I hope December is treating you right so far. I have been depresssssssssed lately, but feeling a bit better this week. So, I thought I’d reach out with some deep dive-y musings…

I’ve been thinking a lot lately about taste—what is “good,” excellent, original, etc. I imagine this is a question that plagues many artists. The answers are usually so deeply subjective.

I get myself stuck in this feedback loop from time to time. Usually, I feel really sure about the quality of my work. I assume that most of the rejection I receive is a matter of preference or misunderstanding. Lately, I’m a little shakier. A little worn down.

But you know…a bit of magic found its way to me (as it often seems to) as I looked back over my notes on November’s Artifice Episodes. Each of my guests had something beautiful to say on this delicate subject.

Jeff and I got into some BIG topics during our conversation—even a bit of controversy (Jeff rejecting the premise that art is special in the first place 🤯). And he articulated this ever-present question so clearly…He said “is [your work] good because it IS good, or is it good only IF people hear it and like it?”

I think Jeff and I both know that at least some people believe that works only have value once people approve of them, tragic as that sentiment may be. But this stark presentation of the question reminds me that of course something can be wonderful even if nobody sees it, has the ability to understand or receive it, praises it, or values it.

I loved hearing Jeff talk about what he’s gone through in order to come to this realization of his own values. His cynicism about the world of art feels so beautiful to me—it’s full of integrity. What a profoundly creative pursuit to reject mountains of praise and “success” that feel hollow and cheap, in exchange for simple, often unseen moments of beauty.

He talked about the strength and creativity needed to “take non-agency and turn it into something you feel agency over.” I love this SO much. This is an incredible reminder. I feel “non-agency” about my art all the time—how it’s received and treated. It’s heartbreaking. But I’m still committed to do everything in my power to take agency back.

Jeff also left us with this gorgeous thought: “when creativity and artistry are the same word, everything is artistry…everything is the art of transforming.” I believe this deep in my bones, in my soul. I know it to be true. And I believe there is inherent, immovable value there.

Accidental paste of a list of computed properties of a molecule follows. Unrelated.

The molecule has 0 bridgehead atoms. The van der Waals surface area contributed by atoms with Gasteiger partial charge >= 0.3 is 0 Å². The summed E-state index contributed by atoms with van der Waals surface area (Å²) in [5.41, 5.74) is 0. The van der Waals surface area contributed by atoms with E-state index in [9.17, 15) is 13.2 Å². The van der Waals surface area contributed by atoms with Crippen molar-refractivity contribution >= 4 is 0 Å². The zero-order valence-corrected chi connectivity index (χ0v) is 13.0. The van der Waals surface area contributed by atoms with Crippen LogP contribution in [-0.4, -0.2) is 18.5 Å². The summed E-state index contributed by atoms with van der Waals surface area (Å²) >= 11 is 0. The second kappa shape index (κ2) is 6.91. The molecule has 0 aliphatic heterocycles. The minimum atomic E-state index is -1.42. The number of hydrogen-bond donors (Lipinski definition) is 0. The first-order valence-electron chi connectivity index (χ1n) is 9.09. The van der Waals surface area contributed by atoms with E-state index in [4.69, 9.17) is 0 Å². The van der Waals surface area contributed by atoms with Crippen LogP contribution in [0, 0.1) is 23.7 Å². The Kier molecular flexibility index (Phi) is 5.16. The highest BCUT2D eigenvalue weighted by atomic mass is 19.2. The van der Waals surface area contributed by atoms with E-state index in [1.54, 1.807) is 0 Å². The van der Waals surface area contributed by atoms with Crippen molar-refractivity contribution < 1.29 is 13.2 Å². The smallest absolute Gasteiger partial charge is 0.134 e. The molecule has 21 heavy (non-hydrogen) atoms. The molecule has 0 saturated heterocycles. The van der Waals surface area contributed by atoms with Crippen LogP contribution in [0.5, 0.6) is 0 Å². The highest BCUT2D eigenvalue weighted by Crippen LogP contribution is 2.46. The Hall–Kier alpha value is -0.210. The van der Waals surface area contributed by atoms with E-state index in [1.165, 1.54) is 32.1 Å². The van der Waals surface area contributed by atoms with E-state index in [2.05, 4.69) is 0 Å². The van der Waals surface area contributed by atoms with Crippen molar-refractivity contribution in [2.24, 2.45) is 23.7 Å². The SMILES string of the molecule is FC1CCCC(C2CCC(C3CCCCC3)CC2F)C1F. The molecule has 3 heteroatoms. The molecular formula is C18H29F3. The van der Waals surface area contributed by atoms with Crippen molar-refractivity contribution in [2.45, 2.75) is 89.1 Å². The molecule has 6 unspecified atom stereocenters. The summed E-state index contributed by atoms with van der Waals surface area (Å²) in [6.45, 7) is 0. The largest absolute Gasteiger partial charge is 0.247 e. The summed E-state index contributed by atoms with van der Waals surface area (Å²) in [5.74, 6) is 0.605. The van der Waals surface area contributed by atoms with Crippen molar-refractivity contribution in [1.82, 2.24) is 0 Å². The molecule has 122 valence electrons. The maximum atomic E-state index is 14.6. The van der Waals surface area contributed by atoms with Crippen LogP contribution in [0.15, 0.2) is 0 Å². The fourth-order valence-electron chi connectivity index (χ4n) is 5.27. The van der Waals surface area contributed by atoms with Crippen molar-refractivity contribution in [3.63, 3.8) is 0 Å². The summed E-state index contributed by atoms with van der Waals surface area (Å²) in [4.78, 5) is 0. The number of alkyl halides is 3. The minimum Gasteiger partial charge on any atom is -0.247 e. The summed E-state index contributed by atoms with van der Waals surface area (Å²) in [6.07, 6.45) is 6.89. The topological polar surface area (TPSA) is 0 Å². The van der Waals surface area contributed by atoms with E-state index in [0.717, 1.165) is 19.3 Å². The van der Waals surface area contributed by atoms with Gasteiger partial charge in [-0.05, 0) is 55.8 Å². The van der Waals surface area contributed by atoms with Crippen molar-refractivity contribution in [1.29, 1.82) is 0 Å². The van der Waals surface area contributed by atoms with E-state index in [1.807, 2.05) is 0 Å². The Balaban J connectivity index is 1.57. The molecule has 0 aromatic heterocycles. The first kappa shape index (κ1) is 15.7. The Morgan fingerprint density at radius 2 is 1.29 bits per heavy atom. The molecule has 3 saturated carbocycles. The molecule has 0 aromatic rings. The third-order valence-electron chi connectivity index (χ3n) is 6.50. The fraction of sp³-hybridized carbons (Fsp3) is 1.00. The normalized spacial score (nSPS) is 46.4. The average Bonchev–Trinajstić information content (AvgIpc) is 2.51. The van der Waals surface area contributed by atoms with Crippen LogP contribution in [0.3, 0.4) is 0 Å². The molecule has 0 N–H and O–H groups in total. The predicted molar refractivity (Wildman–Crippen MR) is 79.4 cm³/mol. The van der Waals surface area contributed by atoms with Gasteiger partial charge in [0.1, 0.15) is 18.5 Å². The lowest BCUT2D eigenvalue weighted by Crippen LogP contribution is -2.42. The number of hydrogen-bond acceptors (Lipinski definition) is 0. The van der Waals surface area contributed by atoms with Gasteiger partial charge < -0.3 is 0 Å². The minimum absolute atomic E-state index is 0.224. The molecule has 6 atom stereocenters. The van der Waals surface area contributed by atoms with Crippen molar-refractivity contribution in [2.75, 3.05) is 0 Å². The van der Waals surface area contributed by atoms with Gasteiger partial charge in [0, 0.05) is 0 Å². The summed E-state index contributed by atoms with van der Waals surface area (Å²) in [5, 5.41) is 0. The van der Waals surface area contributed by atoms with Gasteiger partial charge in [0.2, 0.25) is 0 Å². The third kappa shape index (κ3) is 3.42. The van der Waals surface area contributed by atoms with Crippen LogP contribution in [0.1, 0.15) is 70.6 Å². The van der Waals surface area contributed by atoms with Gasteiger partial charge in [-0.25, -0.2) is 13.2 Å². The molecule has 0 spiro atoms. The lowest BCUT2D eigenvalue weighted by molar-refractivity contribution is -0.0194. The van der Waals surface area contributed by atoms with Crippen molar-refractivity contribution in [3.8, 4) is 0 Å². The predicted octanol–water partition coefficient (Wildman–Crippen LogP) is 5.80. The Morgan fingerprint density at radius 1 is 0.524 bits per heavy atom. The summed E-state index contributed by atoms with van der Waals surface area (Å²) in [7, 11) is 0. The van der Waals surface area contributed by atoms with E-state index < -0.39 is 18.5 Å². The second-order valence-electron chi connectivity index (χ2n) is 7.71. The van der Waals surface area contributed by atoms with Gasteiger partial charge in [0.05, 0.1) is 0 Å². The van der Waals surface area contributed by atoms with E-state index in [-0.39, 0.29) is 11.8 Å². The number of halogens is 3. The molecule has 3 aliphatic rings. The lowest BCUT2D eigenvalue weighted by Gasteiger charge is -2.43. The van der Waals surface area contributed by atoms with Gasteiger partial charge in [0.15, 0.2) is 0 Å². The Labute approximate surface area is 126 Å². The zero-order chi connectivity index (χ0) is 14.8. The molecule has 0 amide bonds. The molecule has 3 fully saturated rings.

Master Gardener Sheriden provided yet another beautiful frame for taste-building. She spoke of looking at rows of trees in an orchard and being overwhelmed with beauty, then lamenting that not everyone *sees* what she sees. They don’t know how. They don’t know enough about trees and soil and sun to accurately behold what’s in front of them.

This is a principle I’ve understood intuitively since I was a child. It’s so clear to me that others are bound to have keys that will unlock understanding for me. It’s so phenomenally valuable (critical, even) to listen to someone saying “ok, but here’s what I see…here’s the beauty that I know how to see.”

I feel a lot of gratitude toward Sheriden for reminding me that my inclination to ask people to show me the beauty they know how to see is really wonderful and beautiful. It reminds me that I have value even there…and that my desire to see all sorts of beauty is creativity in itself.

Furthermore, I hope it’s a tender reminder to anyone listening to remain humble when meeting new works, or new ideas.

Jake and I talked a lot about taste, as well. We both find ourselves disappointed in the way our culture has evolved toward groupthink in taste-making. All too often, when presented with something new, we look around to see how others are receiving it. Or we simply wait to take in anything new until a trusted authority tells us “you like this.” And then…we do. Almost as a matter of program.

Jake spoke about the importance of curiosity and investigation when considering art. He asks “what can you find about art that YOU appreciate, and YOU enjoy?” This framing implies that there is likely always something that you will appreciate and enjoy…and I have personally found that to be true nearly all of the time. But the act of parsing through these questions individually will allow us to cultivate our own unique taste, preferences, perspectives.

I long for a world with more of that sort of careful consideration and individual accountability for taste—for each of us to see what we can uniquely see, and to seek out perspective that teach us how to see differently. What beautiful ideas.

If you have a minute or two, I’d love to hear what beauty YOU uniquely know how to see. Or…what beauty you’ve recently learned to see.

Warm mid-December vibes ❄️ from my soft little depressive self,

Emily